Linear equations, a cornerstone in algebra, offer a gateway to understanding complex mathematical concepts. This comprehensive guide explores the various forms of linear equations, their practical applications, and techniques for interconversion.

**1. Slope-Intercept Form **$(y = mx + c)$

The slope-intercept form, represented as $y = mx + c$, is invaluable for quickly identifying the slope $(m)$ and y-intercept $(c)$ of a line. It's particularly useful in graphing linear equations and understanding their behavior.

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**Example:**

Suppose we want to find the equation of a line with a slope of 4 and passing through the point (1, 3).

**Solution**:

**Given:**

- Slope (m): $4$
- Point: $(1, 3)$

**1. Use the Slope-Intercept Form**

The slope-intercept form of a line is: $y = mx + c$

Where $m$ is the slope and $c$ is the y-intercept.

**2. Substitute the Given Point**

Substitute $x = 1$ and $y = 3$ into the equation to find $c$:

$3 = 4 \times 1 + c$

**3: Solve for c**

Solve the equation for $c$:

$3 = 4 + c$

$c = 3 - 4$

$c = -1$

With $m = 4$ and $c = -1$, the equation of the line is: $y = 4x - 1$

This is the equation of the line with a slope of $4$ passing through the point $(1, 3)$. It shows the relationship between $x$ and $y$ for every point on this line.

**2. Point-Slope Form **$(y - y_1 = m(x - x_1))$

The point-slope form, $y - y_1 = m(x - x_1)$, is essential when the slope and a specific point on the line are known. It's particularly useful in problems involving tangents to curves or constructing lines parallel or perpendicular to a given line.

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**Example:**

Find the equation of a line that is perpendicular to $y = 2x - 5$ and passes through (3, 4).

**Solution**:

**1. Determine the Slope of the Perpendicular Line**

- The given line is $y = 2x - 5$.
- The slope of this line is the coefficient of $x$, which is $2$.
- The slope of a line perpendicular to this would be the negative reciprocal of $2$. The negative reciprocal of $m$ is $-\frac{1}{m}$.
- Therefore, the slope of the perpendicular line is $-\frac{1}{2}$.

**2. Use the Point-Slope Formula**

- The point-slope formula is $y - y_1 = m(x - x_1)$, where ( m ) is the slope and $(x_1, y_1)$ is the point through which the line passes.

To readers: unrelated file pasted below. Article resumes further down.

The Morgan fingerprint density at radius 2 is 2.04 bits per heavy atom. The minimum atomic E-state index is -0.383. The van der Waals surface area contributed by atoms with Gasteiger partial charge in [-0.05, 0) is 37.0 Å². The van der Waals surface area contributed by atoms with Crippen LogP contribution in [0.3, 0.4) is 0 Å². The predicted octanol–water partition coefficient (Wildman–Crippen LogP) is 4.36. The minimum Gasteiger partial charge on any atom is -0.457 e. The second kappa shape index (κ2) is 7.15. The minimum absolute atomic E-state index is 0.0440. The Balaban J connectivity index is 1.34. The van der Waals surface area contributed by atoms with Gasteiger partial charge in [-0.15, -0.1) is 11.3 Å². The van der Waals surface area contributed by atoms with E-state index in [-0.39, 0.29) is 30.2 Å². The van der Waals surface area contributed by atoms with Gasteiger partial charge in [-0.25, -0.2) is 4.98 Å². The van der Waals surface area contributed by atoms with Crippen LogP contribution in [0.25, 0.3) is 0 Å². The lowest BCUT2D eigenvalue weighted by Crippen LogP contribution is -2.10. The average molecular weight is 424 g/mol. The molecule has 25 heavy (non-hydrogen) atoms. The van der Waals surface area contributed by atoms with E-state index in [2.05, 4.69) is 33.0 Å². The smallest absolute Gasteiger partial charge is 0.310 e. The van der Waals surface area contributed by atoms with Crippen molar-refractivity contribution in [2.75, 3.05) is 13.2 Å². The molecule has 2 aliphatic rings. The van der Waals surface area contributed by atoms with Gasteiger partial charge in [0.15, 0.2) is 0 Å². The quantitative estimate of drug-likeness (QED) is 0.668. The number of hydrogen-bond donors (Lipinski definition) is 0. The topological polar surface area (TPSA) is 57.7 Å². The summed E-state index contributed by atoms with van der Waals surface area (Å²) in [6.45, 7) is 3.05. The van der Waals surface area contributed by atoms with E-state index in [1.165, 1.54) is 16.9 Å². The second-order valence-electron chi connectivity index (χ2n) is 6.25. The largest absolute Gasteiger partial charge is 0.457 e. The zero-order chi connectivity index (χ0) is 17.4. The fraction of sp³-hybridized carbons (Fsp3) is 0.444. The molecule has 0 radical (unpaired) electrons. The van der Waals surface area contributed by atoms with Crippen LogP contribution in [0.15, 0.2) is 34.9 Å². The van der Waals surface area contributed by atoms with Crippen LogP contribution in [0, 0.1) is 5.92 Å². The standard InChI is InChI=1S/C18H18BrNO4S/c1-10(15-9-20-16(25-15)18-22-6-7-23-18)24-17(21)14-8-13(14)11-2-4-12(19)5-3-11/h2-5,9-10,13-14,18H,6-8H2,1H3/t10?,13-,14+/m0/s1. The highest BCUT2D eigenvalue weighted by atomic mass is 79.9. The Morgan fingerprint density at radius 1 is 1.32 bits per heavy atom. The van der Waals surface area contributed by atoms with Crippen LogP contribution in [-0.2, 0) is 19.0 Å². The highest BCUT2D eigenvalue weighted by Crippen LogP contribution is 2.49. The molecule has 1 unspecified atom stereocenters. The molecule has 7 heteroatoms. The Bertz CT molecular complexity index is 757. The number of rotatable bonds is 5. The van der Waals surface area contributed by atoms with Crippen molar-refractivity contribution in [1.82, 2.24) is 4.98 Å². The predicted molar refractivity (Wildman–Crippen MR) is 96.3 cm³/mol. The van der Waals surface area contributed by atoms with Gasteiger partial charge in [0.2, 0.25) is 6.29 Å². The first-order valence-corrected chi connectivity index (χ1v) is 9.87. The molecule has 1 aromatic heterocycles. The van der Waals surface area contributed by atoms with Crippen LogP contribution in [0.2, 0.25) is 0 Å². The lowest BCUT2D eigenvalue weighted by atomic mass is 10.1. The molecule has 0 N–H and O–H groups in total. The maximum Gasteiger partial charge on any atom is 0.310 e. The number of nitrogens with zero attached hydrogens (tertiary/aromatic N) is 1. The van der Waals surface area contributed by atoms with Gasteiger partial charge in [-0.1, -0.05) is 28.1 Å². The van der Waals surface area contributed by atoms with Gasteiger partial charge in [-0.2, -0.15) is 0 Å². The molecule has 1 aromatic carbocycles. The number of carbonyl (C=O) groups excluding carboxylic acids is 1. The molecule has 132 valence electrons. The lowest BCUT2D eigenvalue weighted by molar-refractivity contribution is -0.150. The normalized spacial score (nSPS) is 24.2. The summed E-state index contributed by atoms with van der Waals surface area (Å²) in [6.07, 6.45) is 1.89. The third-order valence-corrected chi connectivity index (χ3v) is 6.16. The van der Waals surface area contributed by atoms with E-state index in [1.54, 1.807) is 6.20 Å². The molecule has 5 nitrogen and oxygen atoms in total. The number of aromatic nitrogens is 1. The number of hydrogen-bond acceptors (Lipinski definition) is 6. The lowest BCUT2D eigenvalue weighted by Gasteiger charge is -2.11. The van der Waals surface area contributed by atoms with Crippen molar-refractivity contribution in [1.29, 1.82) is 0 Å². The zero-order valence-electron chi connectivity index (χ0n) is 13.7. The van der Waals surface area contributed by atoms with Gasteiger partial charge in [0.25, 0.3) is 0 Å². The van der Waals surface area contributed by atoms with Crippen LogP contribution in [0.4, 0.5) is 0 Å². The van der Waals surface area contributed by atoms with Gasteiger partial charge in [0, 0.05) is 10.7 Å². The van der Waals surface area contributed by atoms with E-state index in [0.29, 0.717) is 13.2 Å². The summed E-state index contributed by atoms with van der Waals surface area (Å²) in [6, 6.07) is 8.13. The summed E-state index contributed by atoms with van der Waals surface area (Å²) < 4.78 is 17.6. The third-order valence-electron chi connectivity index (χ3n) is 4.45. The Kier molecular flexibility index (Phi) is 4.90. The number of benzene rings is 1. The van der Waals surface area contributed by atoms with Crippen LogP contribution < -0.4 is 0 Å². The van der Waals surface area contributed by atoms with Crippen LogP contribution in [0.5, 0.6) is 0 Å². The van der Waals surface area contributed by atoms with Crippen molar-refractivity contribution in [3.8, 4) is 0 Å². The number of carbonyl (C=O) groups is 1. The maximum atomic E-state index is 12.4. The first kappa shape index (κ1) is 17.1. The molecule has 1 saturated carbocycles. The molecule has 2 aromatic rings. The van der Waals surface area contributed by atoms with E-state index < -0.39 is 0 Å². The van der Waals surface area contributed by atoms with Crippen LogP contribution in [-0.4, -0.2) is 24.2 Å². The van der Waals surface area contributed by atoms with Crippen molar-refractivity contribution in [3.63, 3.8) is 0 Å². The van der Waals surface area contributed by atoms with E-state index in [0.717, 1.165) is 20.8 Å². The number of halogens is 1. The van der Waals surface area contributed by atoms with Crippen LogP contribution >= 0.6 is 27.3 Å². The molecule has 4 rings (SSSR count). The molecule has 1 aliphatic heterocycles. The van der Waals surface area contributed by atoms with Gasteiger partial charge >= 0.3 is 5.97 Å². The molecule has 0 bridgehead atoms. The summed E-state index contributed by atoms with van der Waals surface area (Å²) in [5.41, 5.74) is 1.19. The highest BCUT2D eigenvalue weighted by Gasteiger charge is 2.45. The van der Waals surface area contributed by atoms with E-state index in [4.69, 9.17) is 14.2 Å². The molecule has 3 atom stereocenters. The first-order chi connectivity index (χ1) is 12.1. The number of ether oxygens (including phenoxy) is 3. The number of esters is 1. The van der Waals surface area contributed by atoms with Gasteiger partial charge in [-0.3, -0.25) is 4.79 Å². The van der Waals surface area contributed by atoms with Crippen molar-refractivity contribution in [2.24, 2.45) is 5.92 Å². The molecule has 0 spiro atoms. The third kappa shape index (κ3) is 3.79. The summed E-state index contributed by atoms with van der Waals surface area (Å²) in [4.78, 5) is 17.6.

- In this case, $m = -\frac{1}{2}$ and the point is $(3, 4)$.
- Substituting these values, the result is: $y - 4 = -\frac{1}{2}(x - 3)$

**3. Simplify the Equation**

$y = mx + b$

$=y - 4 = -\frac{1}{2}x + \frac{3}{2}$

$=y = -\frac{1}{2}x + \frac{3}{2} + 4$

$=y = -\frac{1}{2}x + \frac{11}{2}$

The equation of the line that is perpendicular to $y = 2x - 5$ and passes through the point $(3, 4)$ is: $y = -\frac{1}{2}x + \frac{11}{2}$

**3. General Form **$(ax + by + c = 0)$

The general form, $ax + by + c = 0$, is a versatile representation used in various mathematical disciplines. It's particularly useful in systems of linear equations and in computational geometry.

**Example:**

Convert the equation $3y = 6x - 9$ into the general form.

**Solution**:

**1. Start with the Given Equation**

The given equation is: $3y = 6x - 9$

**2. Rearrange the Equation**

Rearrange this equation to get it into the form $ax + by + c = 0$.

$-6x + 3y = -9$**3. Adjust the Equation to Match the General Form**

Add ( 9 ) to both sides:

$-6x + 3y + 9 = 0$The equation $3y = 6x - 9$ in the general form is: $-6x + 3y + 9 = 0$

**Intersection Points**

Finding intersection points of lines is crucial in understanding their relationships and is a key concept in algebra and geometry.

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**Example:**

Determine the intersection point of the lines $y = -x + 6$ and $y = 2x + 4$.

**Solution**:

**1. Set the Equations Equal to Each Other**

**2. Solve for x**

Solve this equation for $-x + 6 = 2x + 4$:

$-x - 2x = 4 - 6$$-3x = -2$$x = \frac{-2}{-3}$$x = \frac{2}{3}$**3. Solve for y**

Substitute $x = \frac{2}{3}$ to find $y$.

Choose one between the two original equations: $y = -x + 6$

$y = -\left(\frac{2}{3}\right) + 6$$y = -\frac{2}{3} + \frac{18}{3}$$y = \frac{16}{3}$The intersection point of the lines $y = -x + 6$ and $y = 2x + 4$ is $\left(\frac{2}{3}, \frac{16}{3}\right).$

Rahil spent ten years working as private tutor, teaching students for GCSEs, A-Levels, and university admissions. During his PhD he published papers on modelling infectious disease epidemics and was a tutor to undergraduate and masters students for mathematics courses.